Using the image tag in React

By Dave Ceddia

In React, image tags are a bit weird. This isn’t really React’s fault, but more a problem of where the images will reside on the server after the app is built.

I’m talking about the plain old <img src=""/> tag here. The same one you’d use in HTML.

When you img in a React component, the the src prop needs to be point at something that the server can serve.

Don’t Use a File Path From Your Computer

A common mistake for beginners is to set the src to a file path on their computer, like /Users/yourname/Projects/this-react-app/src/image.png. That won’t work.

Browsers are mostly sandboxed these days and won’t let you access files by their path on disk. If you did get that to work (maybe with file://), it’d break as soon as you deployed the app, because a web server won’t have that file in the same place! (And no, the solution is not to put it in the same place on the server :)

Two Ways to Include an Image in a React Component

With React, since there’s a build step, you need a way to include the image. There are 2 main ways to do that.

I’m going to assume a Create React App project here, where everything in the public directory gets copied to the server and everything under src is fair game for importing into JS files.

Option 1: import the image into the component

Put the image file somewhere under the src folder. This alone will not automatically make it available, so you have to import the image into the React component where you’re using it.

import companyLogo from './path/to/logo.jpg';

Then you can reference it by that variable name. The name can be anything you want, it doesn’t have to match the image or anything.

Wherever you want to display the image, render your img tag and pass that variable as the src:

function Home() {
  return (
      <img src={companyLogo} alt="BigCo Inc. logo"/>

Note I’m using src={companyLogo} and not src="companyLogo"! If you use the quoted string "companyLogo" it will try to fetch a file at /companyLogo and that will fail. Make sure to use curly braces if you’re using an imported image. Curly braces are the way to pass JS variables as props.

Option 2: Put the image in the public directory

You can put the image file in the public folder (or if this is not Create React App… then any folder that will be copied to the server).

Then, assuming your server is treating the public folder as the “root” directory (/), then your images will be available relative to that – just like with plain HTML.

So if you had an image at public/images/thing.jpg, you could display that image this way:

function Home() {
  return (
      <img src="images/logo.jpg" alt="BigCo Inc. logo"/>

Because this method makes the image available as a regular file on the web server, and you can test it by opening http://localhost:3000/images/logo.jpg in the browser (or, you know, your actual domain name, once it’s deployed!)

How Imported Images Work in React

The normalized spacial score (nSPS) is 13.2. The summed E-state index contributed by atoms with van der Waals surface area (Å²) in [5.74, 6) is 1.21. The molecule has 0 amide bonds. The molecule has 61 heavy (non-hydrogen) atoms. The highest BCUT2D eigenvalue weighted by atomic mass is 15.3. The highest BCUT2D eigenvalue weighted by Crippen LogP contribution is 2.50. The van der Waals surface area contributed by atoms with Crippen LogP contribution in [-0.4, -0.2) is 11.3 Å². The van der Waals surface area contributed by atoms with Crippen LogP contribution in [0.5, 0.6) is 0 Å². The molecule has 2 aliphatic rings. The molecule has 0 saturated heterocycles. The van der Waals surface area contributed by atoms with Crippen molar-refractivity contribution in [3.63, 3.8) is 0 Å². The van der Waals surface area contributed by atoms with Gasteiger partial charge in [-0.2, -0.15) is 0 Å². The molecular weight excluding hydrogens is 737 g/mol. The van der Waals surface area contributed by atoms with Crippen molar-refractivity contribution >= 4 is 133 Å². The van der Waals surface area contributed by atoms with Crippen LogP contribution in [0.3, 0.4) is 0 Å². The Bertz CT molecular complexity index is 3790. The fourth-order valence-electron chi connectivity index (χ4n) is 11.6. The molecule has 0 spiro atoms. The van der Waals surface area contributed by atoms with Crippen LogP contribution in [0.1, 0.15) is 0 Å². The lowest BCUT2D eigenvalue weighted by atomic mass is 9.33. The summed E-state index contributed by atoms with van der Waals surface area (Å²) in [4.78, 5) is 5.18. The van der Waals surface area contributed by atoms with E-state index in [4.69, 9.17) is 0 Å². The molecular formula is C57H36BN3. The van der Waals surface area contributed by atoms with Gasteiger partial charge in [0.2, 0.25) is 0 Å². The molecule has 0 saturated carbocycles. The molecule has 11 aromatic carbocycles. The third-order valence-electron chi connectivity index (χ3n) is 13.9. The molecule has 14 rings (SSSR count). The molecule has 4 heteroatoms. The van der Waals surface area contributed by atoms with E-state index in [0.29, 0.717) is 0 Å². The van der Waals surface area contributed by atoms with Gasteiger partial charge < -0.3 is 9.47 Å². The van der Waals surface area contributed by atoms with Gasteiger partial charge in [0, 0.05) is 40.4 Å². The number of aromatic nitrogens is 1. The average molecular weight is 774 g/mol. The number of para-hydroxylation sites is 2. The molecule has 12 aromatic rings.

First, know that imports are not handled by React at all – they’re handled by your bundler, which is probably Webpack. (if you’re using Create React App, it is definitely Webpack)

Webpack, Rollup, Parcel, and other bundlers all work conceptually the same way: when you import a static file, like an image or a CSS file, the bundler doesn’t literally paste that file in at the import location. Instead, it makes a note that this particular JS file depends on this particular image/CSS file/whatever.

Then the bundler will copy the image to the output directory with a generated unique name (like a5c8d3f89cad.jpg) and, behind the scenes, it will replace <img src={yourName}/> with <img src="a5c8d3f89cad.jpg"/>.

If the image is especially small, Webpack might even decide to inline it into the JS bundle, as an optimization.

This all happens without you having to worry about it.

The Best Way to Use the img tag in React?

For one-off images that are related to the component at hand, I like to import them. Imported images have the side benefit that, if the file is missing, the build will fail, and you’ll find out quick! For that reason, I lean toward importing an image if I’m going to use it.

For generic site-wide images, or where it would be annoying to manually import them, I’ll put them in public. This is especially useful when the React app is only a small slice of your overall site, and the same image should be used by both React and other non-React pages. In this case I’d rather avoid duplicating images (with the potential that the copies get out of sync).

Learning React can be a struggle — so many libraries and tools!
My advice? Ignore all of them :)
For a step-by-step approach, check out my Pure React workshop.

Pure React plant

Learn to think in React

  • 90+ screencast lessons
  • Full transcripts and closed captions
  • All the code from the lessons
  • Developer interviews
Start learning Pure React now

Dave Ceddia’s Pure React is a work of enormous clarity and depth. Hats off. I'm a React trainer in London and would thoroughly recommend this to all front end devs wanting to upskill or consolidate.

Alan Lavender
Alan Lavender